A wildwood is an uncultivated wood or forest that has been allowed to grow naturally. In the UK today, there are no woodlands that remain unaltered or unfrequented by humans. They have all been harvested, coppiced, planted or modified in some way.
The closest habitat that remains today is ancient semi-natural woodland (ASNW) which has developed naturally on undisturbed soils. The long continuity of ASNW (existing since at least 1600AD) makes it one of our most valuable and important habitats, as the complex ecological connections contained within the woodland have evolved over long periods of time.
Why should we protect them?
Ancient woodlands support a huge range of wildlife, including more threatened species than any other UK habitat. Many of these species require stable conditions to survive, and often do not disperse easily so are unable to readily colonise new areas. Important micro-climatic habitats, such as rotting deadwood, can also be found here.
“Hundreds of thousands of acres of ancient woodland were converted to conifers between the 1930s and 1980s.”
These species and habitats are also becoming confined to smaller and more fragmented areas of woodland, as less than 2% of the UK’s land mass is now ASNW. Of this small area, 25% has been replanted with other species, often commercial non-native conifers, which have had a significant negative impact on native flora and fauna. Hundreds of thousands of acres of ancient woodland were converted to conifers between the 1930s and 1980s to produce timber for the forestry industry. These woodlands are known as plantations on ancient woodland sites (PAWS), with the plantation trees on many sites now ready to be felled for their timber.
Unfortunately, woods planted today will not become ancient woodlands in 400 years time as the soils on which they have been planted have been modified by modern agriculture and industry. Existing ancient woodlands are therefore irreplaceable, and once gone are lost forever.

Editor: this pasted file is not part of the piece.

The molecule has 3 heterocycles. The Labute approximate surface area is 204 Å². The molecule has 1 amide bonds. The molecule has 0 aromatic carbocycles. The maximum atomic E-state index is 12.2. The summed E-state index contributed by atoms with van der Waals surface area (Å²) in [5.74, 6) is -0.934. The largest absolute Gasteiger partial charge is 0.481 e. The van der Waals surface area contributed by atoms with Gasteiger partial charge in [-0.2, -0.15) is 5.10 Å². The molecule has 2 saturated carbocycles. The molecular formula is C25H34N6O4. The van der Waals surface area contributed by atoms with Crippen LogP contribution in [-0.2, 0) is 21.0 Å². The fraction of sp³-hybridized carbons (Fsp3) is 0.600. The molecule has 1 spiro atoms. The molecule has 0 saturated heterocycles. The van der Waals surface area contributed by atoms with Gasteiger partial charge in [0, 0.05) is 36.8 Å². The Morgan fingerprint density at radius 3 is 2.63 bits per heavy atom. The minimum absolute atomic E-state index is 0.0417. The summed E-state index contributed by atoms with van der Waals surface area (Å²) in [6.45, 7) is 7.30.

How can we restore them?
It is the rich variety of wildlife that makes ancient woodlands one of our most beautiful habitats, with carpets of bluebells, ramsons and wood anemones blooming in springtime. These delicate plants could no longer survive in our woodlands once dense stands of conifers had been planted, due to the year-round shade.
Although damaged, ancient woodlands are not beyond repair. Some plantations on ancient woodland sites have retained small remnants of native woodland in steep-sided, inaccessible gullies. The soils of many plantation sites may also contain an important bank of seeds that has lain dormant for hundreds of years, and with sufficient light, these seeds can thrive once again.
With sensitive management, and the felling and replanting of conifer trees with native broadleaf species, ancient woodlands and the complex ecological connections within them can be restored to their former glory.
It is the aim of the Wild Woods Project, a two-year Heritage Lottery funded project, to support communities in Gateshead and Durham to care for Milkwellburn Wood, Witton Dene, Flass Vale, Pelaw Wood, Blaid’s Wood, Great High Wood and Hollinside Wood, which all contain areas of ancient woodland. The project will involve working with volunteers to deliver practical projects and events that promote the biodiversity and cultural value of the woodlands, and will link the participating communities to form a network of groups that can support each other in future years.
For further information, please contact Fran Mudd on (0191) 584 3112, or by emailing firstname.lastname@example.org